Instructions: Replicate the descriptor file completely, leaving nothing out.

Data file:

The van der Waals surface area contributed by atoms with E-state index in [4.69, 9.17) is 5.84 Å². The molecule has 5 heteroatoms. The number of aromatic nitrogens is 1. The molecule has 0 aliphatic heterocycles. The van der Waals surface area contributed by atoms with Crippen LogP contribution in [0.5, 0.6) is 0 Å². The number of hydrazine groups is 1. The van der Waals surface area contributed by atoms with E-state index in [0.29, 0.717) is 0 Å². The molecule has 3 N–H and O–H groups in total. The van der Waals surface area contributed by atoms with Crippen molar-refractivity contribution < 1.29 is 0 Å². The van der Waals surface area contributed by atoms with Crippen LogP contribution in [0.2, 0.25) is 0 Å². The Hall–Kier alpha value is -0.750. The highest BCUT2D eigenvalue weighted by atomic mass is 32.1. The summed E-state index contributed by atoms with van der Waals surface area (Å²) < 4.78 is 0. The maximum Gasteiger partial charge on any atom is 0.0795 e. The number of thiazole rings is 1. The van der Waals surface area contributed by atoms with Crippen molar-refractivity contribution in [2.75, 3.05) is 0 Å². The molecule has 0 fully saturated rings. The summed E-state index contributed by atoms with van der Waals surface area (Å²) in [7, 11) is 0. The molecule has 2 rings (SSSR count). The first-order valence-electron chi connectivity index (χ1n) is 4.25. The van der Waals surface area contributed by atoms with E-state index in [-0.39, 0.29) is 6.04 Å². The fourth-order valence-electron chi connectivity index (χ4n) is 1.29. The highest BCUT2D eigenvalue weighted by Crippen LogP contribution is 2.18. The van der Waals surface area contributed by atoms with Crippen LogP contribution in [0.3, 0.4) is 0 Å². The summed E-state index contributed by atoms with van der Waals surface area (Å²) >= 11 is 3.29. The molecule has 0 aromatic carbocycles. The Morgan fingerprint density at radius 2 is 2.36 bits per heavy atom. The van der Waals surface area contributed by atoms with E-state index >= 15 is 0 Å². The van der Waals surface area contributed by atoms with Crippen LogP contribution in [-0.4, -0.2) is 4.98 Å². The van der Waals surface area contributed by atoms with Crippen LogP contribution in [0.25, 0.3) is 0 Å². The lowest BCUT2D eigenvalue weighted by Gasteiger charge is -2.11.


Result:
The van der Waals surface area contributed by atoms with E-state index in [4.69, 9.17) is 5.84 Å². The molecule has 5 heteroatoms. The number of aromatic nitrogens is 1. The molecule has 0 aliphatic heterocycles. The van der Waals surface area contributed by atoms with Crippen LogP contribution in [0.5, 0.6) is 0 Å². The number of hydrazine groups is 1. The van der Waals surface area contributed by atoms with E-state index in [0.29, 0.717) is 0 Å². The molecule has 3 N–H and O–H groups in total. The van der Waals surface area contributed by atoms with Crippen molar-refractivity contribution < 1.29 is 0 Å². The van der Waals surface area contributed by atoms with Crippen LogP contribution in [0.2, 0.25) is 0 Å². The Hall–Kier alpha value is -0.750. The highest BCUT2D eigenvalue weighted by atomic mass is 32.1. The summed E-state index contributed by atoms with van der Waals surface area (Å²) < 4.78 is 0. The maximum Gasteiger partial charge on any atom is 0.0795 e. The number of thiazole rings is 1. The van der Waals surface area contributed by atoms with Crippen molar-refractivity contribution in [2.75, 3.05) is 0 Å². The molecule has 0 fully saturated rings. The summed E-state index contributed by atoms with van der Waals surface area (Å²) in [7, 11) is 0. The molecule has 2 rings (SSSR count). The first-order valence-electron chi connectivity index (χ1n) is 4.25. The van der Waals surface area contributed by atoms with E-state index in [-0.39, 0.29) is 6.04 Å². The fourth-order valence-electron chi connectivity index (χ4n) is 1.29. The highest BCUT2D eigenvalue weighted by Crippen LogP contribution is 2.18. The van der Waals surface area contributed by atoms with Crippen LogP contribution in [0.3, 0.4) is 0 Å². The summed E-state index contributed by atoms with van der Waals surface area (Å²) >= 11 is 3.29. The molecule has 0 aromatic carbocycles. The Morgan fingerprint density at radius 2 is 2.36 bits per heavy atom. The van der Waals surface area contributed by atoms with E-state index >= 15 is 0 Å². The van der Waals surface area contributed by atoms with Crippen LogP contribution in [-0.4, -0.2) is 4.98 Å². The van der Waals surface area contributed by atoms with Crippen LogP contribution in [0.25, 0.3) is 0 Å². The lowest BCUT2D eigenvalue weighted by Gasteiger charge is -2.11.